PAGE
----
SUBSCRIBE NOW AND SAVE 3 months just 99¢/month

ADVERTISEMENT

ADVERTISEMENT

Amended version of campus free speech bill passes Senate

An amended version of a campus free speech bill passed in the North Dakota Senate Thursday afternoon. Senate Bill 2320, which was introduced by Sen. Ray Holmberg, R-Grand Forks, was previously six pages long and laid out specific regulations surr...

2225105+Capitol of ND-Wenzel.jpg
North Dakota State Capitol. (Korrie Wenzel/Grand Forks Herald)

An amended version of a campus free speech bill passed in the North Dakota Senate Thursday afternoon.

Senate Bill 2320, which was introduced by Sen. Ray Holmberg, R-Grand Forks, was previously six pages long and laid out specific regulations surrounding guest speakers at North Dakota University System campuses. The amended bill is now just two pages long and contains broader language.

It passed 35-10, with two senators who did not vote.

Now the bill states that the State Board of Higher Education and each institution will adopt a policy that protects students' rights to free speech, assembly and expression and permits institutions to establish and enforce "reasonable and constitutional time, place, and manner" restrictions on free speech, assembly and expression.

The bill also would require that the policy permits students, faculty, or student organizations to "invite guest speakers or groups to present regardless of the viewpoint or content of the anticipated speech of the guest speaker or group."

ADVERTISEMENT

Finally, the policy must also protect the academic freedom and free speech rights of faculty, "while adhering to guidelines established by the American Association of University Professors."

Sen. Erin Oban, D-Bismarck, spoke on behalf of the bill Thursday afternoon. She said from 2014 to 2018 there have been zero complaints related to alleged violations of First Amendment rights and only one informal concern brought forward, which was addressed and resolved the next day.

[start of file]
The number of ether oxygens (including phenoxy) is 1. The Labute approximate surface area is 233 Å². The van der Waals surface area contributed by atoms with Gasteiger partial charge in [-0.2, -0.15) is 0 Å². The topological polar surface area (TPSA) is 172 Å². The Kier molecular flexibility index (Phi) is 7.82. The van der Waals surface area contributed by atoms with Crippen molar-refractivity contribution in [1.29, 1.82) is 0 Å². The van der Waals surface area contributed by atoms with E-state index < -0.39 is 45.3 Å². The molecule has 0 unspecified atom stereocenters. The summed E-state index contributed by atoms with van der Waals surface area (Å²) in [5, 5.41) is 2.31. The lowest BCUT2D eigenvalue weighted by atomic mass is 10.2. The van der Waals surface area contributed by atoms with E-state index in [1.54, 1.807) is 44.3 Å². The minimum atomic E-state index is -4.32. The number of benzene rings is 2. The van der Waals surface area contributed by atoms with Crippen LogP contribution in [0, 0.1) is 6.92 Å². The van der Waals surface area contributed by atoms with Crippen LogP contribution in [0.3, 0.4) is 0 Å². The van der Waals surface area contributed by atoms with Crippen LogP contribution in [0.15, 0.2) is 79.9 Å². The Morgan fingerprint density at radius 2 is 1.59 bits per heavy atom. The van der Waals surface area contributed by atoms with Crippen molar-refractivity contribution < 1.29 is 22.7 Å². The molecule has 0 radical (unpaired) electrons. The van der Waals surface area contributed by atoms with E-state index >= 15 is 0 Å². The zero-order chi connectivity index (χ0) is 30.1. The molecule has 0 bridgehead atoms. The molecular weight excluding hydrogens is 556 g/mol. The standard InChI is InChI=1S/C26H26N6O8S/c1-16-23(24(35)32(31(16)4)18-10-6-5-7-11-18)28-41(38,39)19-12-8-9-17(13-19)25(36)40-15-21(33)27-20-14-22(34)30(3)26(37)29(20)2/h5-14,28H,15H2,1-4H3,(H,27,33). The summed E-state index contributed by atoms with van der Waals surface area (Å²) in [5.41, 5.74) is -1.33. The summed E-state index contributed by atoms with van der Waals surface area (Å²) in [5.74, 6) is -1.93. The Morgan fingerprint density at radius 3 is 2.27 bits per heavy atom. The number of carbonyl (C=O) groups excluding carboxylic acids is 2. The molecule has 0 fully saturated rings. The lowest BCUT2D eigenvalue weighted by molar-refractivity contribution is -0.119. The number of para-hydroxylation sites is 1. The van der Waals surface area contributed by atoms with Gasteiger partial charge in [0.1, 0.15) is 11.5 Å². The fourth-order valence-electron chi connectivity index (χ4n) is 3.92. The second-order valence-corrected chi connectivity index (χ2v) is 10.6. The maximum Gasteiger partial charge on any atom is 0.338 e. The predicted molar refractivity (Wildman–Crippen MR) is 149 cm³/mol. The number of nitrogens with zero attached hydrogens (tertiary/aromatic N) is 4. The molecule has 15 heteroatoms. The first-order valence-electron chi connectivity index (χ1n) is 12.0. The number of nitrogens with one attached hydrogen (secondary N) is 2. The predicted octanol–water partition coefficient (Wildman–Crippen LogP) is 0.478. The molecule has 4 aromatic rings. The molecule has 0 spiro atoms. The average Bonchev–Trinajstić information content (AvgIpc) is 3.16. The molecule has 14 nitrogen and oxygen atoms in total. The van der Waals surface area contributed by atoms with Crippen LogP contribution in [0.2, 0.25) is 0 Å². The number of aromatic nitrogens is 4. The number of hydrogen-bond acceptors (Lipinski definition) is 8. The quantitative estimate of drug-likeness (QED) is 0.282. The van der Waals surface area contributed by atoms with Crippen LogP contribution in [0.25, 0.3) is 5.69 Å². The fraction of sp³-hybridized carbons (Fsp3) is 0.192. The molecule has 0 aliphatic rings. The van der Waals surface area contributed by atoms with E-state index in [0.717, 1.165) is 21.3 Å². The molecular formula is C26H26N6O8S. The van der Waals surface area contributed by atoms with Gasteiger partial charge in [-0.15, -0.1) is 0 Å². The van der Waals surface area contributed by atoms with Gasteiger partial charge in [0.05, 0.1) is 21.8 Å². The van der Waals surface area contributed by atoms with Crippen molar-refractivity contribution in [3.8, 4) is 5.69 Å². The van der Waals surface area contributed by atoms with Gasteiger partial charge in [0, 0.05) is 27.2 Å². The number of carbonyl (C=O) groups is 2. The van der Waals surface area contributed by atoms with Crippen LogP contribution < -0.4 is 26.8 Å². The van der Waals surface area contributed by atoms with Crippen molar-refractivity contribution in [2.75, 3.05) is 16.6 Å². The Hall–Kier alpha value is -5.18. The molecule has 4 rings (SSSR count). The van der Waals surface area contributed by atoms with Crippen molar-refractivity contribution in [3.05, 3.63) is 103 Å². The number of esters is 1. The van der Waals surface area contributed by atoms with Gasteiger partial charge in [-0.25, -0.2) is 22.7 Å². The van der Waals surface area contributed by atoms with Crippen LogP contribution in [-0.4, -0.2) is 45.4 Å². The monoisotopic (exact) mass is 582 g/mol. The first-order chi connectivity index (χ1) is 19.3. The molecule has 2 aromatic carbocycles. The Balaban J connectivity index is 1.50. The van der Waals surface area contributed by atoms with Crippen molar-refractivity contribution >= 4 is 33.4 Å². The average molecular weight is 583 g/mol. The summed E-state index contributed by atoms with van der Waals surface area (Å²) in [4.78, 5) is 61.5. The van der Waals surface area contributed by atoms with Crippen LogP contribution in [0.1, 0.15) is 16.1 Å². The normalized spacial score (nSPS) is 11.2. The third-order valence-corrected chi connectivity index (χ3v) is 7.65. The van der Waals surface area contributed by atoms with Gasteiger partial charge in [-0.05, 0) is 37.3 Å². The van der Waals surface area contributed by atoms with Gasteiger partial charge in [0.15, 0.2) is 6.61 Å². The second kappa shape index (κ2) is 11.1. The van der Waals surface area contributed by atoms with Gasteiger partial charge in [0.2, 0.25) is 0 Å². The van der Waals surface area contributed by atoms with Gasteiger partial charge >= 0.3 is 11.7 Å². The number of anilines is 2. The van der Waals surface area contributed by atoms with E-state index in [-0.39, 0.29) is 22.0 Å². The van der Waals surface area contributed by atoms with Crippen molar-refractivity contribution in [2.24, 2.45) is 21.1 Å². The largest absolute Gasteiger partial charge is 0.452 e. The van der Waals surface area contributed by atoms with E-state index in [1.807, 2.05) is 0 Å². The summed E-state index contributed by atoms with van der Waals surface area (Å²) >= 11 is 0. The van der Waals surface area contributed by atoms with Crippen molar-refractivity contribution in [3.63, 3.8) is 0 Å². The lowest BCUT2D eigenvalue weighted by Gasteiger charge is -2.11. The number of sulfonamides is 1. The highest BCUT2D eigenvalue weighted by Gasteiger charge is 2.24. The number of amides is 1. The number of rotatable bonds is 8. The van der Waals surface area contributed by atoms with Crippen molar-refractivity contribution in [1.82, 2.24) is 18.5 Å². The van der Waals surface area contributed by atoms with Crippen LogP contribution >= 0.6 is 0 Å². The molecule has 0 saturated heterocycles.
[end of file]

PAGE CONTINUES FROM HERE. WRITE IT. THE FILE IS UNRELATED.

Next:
"Though we don't feel this is actually an issue in our state versus perhaps other states where you might hear some controversy, we all feel strongly that the State Board should provide clear and uniform policies that cover all of our campuses," she said.

What to read next
While social and emotional impacts on students have been a concern throughout the pandemic, staff at Wadena-Deer Creek Schools in Minnesota have worked on mental health and trauma-informed school training for about four years. The elementary school added Mary Ellenson as student success coordinator at the start of this school year, along with morning meetings and additional curriculum to create common vocabulary, unity and encourage discussion about emotions.
The pandemic has changed nursing, raising questions about the future of nursing and most immediately, who wants to even be a nurse. This crisis in nursing is causing nursing educators to quickly rethink how they train their students and making health systems rethink how they recruit and retain nurses.
"Minding Our Elders" columnist Carol Bradley Bursack hears from a reader who needs advice on how to handle a grandmother's difficult personality.
When the days get shorter, people with seasonal affective disorder (SAD) may begin to struggle. In this episode of NewsMD's "Health Fusion," Viv Williams talks to a University of Minnesota psychologist about how to cope if you have symptoms of this depressive disorder.